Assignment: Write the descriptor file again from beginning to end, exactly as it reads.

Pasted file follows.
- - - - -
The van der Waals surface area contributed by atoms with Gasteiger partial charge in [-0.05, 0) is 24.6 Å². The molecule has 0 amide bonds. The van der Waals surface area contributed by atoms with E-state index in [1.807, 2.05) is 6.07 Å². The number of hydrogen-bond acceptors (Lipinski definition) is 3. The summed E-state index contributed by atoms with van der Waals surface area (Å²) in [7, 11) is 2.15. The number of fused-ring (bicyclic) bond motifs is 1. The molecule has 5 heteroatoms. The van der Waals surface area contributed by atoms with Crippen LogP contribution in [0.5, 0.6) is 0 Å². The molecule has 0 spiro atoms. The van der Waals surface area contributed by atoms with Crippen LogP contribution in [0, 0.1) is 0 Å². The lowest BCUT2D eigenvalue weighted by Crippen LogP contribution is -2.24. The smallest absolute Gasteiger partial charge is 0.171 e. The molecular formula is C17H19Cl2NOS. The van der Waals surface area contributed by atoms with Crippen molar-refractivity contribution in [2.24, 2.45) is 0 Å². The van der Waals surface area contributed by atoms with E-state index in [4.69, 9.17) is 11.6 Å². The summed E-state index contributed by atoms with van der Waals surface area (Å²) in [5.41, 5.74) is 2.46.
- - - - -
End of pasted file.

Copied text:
The van der Waals surface area contributed by atoms with Gasteiger partial charge in [-0.05, 0) is 24.6 Å². The molecule has 0 amide bonds. The van der Waals surface area contributed by atoms with E-state index in [1.807, 2.05) is 6.07 Å². The number of hydrogen-bond acceptors (Lipinski definition) is 3. The summed E-state index contributed by atoms with van der Waals surface area (Å²) in [7, 11) is 2.15. The number of fused-ring (bicyclic) bond motifs is 1. The molecule has 5 heteroatoms. The van der Waals surface area contributed by atoms with Crippen LogP contribution in [0.5, 0.6) is 0 Å². The molecule has 0 spiro atoms. The van der Waals surface area contributed by atoms with Crippen LogP contribution in [0, 0.1) is 0 Å². The lowest BCUT2D eigenvalue weighted by Crippen LogP contribution is -2.24. The smallest absolute Gasteiger partial charge is 0.171 e. The molecular formula is C17H19Cl2NOS. The van der Waals surface area contributed by atoms with Crippen molar-refractivity contribution in [2.24, 2.45) is 0 Å². The van der Waals surface area contributed by atoms with E-state index in [4.69, 9.17) is 11.6 Å². The summed E-state index contributed by atoms with van der Waals surface area (Å²) in [5.41, 5.74) is 2.46.